New paper from the IHOPE-Maya working group

Ecology and Society has published an article from the IHOPE-Maya working group. It is available online at:

Gunn, J. D., V. L. Scarborough, W. J. Folan, C. Isendahl, A. F. Chase, J. A. Sabloff and B. Volta. 2017. A distribution analysis of the central Maya lowlands ecoinformation network: its rises, falls, and changes. Ecology and Society 22 (1):20.

For the last eight years scholars from University of North Carolina Greensboro, Arizona State University, Autonomous University of Campeche, Mexico, University of Nevada Las Vegas, the Santa Fe Institute, Gothenburg University Sweden, University of Cincinnati, National Center for Ecological Analysis and Synthesis (NCEAS), Santa Barbara CA, and several other institutions (see acknowledgements in the article) have been cooperating on studies of the Maya Lowlands Classic and Postclassic periods (approximately from 300 BC to AD 1500). The focus was on understanding what transpires when a great civilization encounters a great disaster, and transforms itself through a massive social and spatial reorganization. The most recent product of these studies is an article in Ecology and Society that experiments with using factor analysis to understand what is necessary to reorganize a society from a highly sophisticated, overland communications and transportation system to a sustainable, maritime-based system. All of this was pivotal on a number of extended droughts in the AD 800s, but also on long term social and technological changes in Maya society. Dr. Joel D. Gunn oversaw this aspect of the IHOPE-Maya study that required the cooperation of scientists from anthropology, geography, complex systems science, plant biology, archaeology, and geomorphology. The next steps in the program involve applying the lessons learned from the Maya civilization to the current world economic system that faces major changes in climate, energy, and food resources.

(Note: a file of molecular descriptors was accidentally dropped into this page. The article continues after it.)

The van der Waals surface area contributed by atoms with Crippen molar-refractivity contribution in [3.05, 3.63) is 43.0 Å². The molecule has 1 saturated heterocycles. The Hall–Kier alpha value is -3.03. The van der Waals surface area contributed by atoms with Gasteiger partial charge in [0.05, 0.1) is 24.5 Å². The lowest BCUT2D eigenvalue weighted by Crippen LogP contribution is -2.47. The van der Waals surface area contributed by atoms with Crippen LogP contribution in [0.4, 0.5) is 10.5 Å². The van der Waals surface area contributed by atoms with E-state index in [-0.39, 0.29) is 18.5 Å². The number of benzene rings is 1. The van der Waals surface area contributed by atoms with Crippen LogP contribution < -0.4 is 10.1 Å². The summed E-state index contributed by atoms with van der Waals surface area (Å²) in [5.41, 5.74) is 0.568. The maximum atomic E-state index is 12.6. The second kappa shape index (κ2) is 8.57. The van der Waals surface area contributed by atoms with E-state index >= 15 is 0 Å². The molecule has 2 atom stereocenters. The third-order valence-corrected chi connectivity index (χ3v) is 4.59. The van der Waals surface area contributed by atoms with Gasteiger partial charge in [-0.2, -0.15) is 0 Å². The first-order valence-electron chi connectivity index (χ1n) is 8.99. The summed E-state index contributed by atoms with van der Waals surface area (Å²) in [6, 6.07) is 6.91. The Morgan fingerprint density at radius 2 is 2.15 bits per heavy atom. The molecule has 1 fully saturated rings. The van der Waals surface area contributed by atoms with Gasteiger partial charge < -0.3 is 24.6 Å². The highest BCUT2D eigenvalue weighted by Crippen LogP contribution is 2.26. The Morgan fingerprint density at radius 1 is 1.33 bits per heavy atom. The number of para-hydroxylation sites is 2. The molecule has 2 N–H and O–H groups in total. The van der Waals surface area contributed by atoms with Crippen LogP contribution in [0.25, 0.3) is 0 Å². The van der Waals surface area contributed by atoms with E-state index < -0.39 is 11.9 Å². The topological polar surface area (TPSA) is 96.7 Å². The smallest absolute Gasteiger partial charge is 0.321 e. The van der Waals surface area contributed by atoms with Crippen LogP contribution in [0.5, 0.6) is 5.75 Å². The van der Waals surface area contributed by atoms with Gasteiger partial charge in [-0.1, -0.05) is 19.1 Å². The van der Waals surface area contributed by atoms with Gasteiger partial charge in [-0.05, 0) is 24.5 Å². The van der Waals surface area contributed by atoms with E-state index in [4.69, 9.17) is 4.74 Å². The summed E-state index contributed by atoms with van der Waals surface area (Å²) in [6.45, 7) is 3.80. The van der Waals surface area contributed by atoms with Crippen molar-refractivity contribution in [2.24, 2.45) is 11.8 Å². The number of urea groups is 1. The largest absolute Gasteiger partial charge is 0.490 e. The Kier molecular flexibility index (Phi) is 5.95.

Figure 1: IHOPE-Maya project members deliberating strategy in an annual meeting at NCEAS, 2010.

Figure 2: Simulation of Calakmul, a key city in the Maya civilization from about AD 400-700, after which it was abandoned as a center of government in favor of coastal cities such as Acalan and Chakan-Putun.